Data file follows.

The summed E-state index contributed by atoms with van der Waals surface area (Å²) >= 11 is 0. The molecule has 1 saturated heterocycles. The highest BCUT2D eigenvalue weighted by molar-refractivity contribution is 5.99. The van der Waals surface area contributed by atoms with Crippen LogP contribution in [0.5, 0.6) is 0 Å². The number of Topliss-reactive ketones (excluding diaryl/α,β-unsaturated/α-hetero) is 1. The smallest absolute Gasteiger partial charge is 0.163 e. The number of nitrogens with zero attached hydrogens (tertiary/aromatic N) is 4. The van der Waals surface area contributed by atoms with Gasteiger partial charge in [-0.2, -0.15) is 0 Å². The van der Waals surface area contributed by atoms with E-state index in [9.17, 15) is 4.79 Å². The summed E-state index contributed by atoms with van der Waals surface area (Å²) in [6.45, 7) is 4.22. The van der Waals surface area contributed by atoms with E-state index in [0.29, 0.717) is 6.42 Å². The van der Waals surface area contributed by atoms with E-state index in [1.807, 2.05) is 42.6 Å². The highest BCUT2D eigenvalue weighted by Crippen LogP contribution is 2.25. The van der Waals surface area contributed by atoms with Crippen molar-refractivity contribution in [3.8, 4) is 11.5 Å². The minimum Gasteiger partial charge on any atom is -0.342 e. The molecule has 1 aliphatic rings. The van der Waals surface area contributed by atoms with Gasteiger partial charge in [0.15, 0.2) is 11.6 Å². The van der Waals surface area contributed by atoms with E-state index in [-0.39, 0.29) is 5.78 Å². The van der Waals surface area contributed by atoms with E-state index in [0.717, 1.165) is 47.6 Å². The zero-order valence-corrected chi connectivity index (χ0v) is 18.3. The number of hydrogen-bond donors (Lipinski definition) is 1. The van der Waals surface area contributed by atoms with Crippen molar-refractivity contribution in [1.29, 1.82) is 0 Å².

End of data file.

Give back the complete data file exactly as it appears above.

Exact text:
The summed E-state index contributed by atoms with van der Waals surface area (Å²) >= 11 is 0. The molecule has 1 saturated heterocycles. The highest BCUT2D eigenvalue weighted by molar-refractivity contribution is 5.99. The van der Waals surface area contributed by atoms with Crippen LogP contribution in [0.5, 0.6) is 0 Å². The number of Topliss-reactive ketones (excluding diaryl/α,β-unsaturated/α-hetero) is 1. The smallest absolute Gasteiger partial charge is 0.163 e. The number of nitrogens with zero attached hydrogens (tertiary/aromatic N) is 4. The van der Waals surface area contributed by atoms with Gasteiger partial charge in [-0.2, -0.15) is 0 Å². The van der Waals surface area contributed by atoms with E-state index in [9.17, 15) is 4.79 Å². The summed E-state index contributed by atoms with van der Waals surface area (Å²) in [6.45, 7) is 4.22. The van der Waals surface area contributed by atoms with E-state index in [0.29, 0.717) is 6.42 Å². The van der Waals surface area contributed by atoms with E-state index in [1.807, 2.05) is 42.6 Å². The highest BCUT2D eigenvalue weighted by Crippen LogP contribution is 2.25. The van der Waals surface area contributed by atoms with Crippen molar-refractivity contribution in [3.8, 4) is 11.5 Å². The minimum Gasteiger partial charge on any atom is -0.342 e. The molecule has 1 aliphatic rings. The van der Waals surface area contributed by atoms with Gasteiger partial charge in [0.15, 0.2) is 11.6 Å². The van der Waals surface area contributed by atoms with E-state index in [-0.39, 0.29) is 5.78 Å². The van der Waals surface area contributed by atoms with E-state index in [0.717, 1.165) is 47.6 Å². The zero-order valence-corrected chi connectivity index (χ0v) is 18.3. The number of hydrogen-bond donors (Lipinski definition) is 1. The van der Waals surface area contributed by atoms with Crippen molar-refractivity contribution in [1.29, 1.82) is 0 Å².